Future Interest Rate Expectations
Investors are currently anticipating further interest rate hikes in the future, with some predicting rates to rise as high as 5.75% by July. However, the Fed’s projection released after their policy meeting in December suggests that they plan to raise the fed-funds rate to 5.1% this year, with quarter-point rate increases expected at their next two meetings, in March and May. More than a third of officials anticipate lifting the rate above 5.25%, which would call for another increase in June. No officials project cuts this year.
Despite these projections, some investors believe that the Fed will eventually cut rates later this year and through 2024, as they think the Fed has already lifted them to levels likely to cause a recession. Fed funds futures are currently pricing in a 25% chance of a 50 bps rate hike in March 2023, down from a high of 36% after PCE inflation last week. However, there is still a 41% chance of rates rising to 5.75%+.
Potential Risks and Uncertainties
As the Fed continues to balance the need to control inflation and promote economic growth, there are several potential risks and uncertainties to consider. One concern is that higher interest rates could cause another financial crisis, while inflation remains well above the 2% target. The market is also concerned about the potential impact of interest rate hikes on the housing market, which could lead to a slowdown in the real estate sector.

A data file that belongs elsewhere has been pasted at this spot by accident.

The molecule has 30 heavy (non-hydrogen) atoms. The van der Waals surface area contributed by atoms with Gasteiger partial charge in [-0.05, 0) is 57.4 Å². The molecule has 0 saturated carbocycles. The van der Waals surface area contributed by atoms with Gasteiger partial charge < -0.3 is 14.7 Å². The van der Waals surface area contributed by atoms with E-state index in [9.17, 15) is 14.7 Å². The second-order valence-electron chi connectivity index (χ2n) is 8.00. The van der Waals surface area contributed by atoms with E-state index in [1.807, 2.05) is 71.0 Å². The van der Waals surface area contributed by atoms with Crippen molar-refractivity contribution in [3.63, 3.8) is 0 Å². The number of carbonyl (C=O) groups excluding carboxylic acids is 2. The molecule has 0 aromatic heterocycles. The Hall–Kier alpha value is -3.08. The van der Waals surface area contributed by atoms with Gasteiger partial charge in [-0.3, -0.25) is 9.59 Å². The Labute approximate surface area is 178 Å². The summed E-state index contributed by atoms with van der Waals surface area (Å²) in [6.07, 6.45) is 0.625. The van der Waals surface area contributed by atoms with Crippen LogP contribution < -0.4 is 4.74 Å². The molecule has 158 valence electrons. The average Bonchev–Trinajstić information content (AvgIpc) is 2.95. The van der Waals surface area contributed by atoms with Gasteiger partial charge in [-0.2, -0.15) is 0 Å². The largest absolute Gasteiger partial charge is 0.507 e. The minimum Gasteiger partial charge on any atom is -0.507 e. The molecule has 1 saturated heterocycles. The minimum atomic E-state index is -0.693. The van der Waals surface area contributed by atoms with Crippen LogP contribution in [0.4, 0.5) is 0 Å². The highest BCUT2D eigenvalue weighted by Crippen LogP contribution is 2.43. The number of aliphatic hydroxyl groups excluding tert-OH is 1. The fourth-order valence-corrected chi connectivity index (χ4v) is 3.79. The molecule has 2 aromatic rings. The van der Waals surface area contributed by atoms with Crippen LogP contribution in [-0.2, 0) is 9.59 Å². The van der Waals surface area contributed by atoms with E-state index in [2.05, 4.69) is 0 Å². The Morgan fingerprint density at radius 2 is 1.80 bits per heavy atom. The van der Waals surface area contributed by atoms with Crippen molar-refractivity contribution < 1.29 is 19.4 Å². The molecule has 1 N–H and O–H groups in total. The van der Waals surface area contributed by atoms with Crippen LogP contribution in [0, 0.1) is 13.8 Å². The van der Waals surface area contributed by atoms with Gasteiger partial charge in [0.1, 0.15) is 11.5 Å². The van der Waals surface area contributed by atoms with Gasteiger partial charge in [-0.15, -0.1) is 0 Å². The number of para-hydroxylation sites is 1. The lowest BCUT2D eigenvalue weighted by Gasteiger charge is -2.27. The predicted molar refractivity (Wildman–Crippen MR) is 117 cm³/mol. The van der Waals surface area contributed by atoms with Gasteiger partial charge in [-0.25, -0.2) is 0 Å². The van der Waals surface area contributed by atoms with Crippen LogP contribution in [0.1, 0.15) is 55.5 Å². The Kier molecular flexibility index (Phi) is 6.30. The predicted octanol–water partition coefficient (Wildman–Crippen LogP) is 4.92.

Another factor to consider is the potential impact of interest rate hikes on global markets. Higher U.S. interest rates could lead to a stronger dollar, making exports more expensive and potentially hurting emerging markets that rely on exports for growth.
The M2 money supply has just experienced its largest year-over-year decline on record, indicating that the Federal Reserve’s (Fed) monetary policy campaign may be showing results. However, the big question is whether the Fed can achieve its target inflation rate of 2% in a reasonable period. In this article, we will take a closer look at the recent decline in M2, its significance, and what it means for the economy.
What is M2 Money Supply?
M2 is a measure of the aggregate currency and coins held by banks, travelers’ checks, balances in retail money-market funds, savings deposits, and more. The Fed started publishing M2 data in 1959, and it is used to gauge the amount of liquidity in the system.
Recent Decline in M2
Data for January showed a negative growth rate of 1.7% versus a year ago, the biggest year-over-year decline on record, and the first time it has contracted in back-to-back months. December’s money supply growth rate was a negative 1.12% versus the previous year, the first-ever decline. The monthly growth rate has been falling consistently since mid-2021, following a historic peak of 27% growth in February 2021.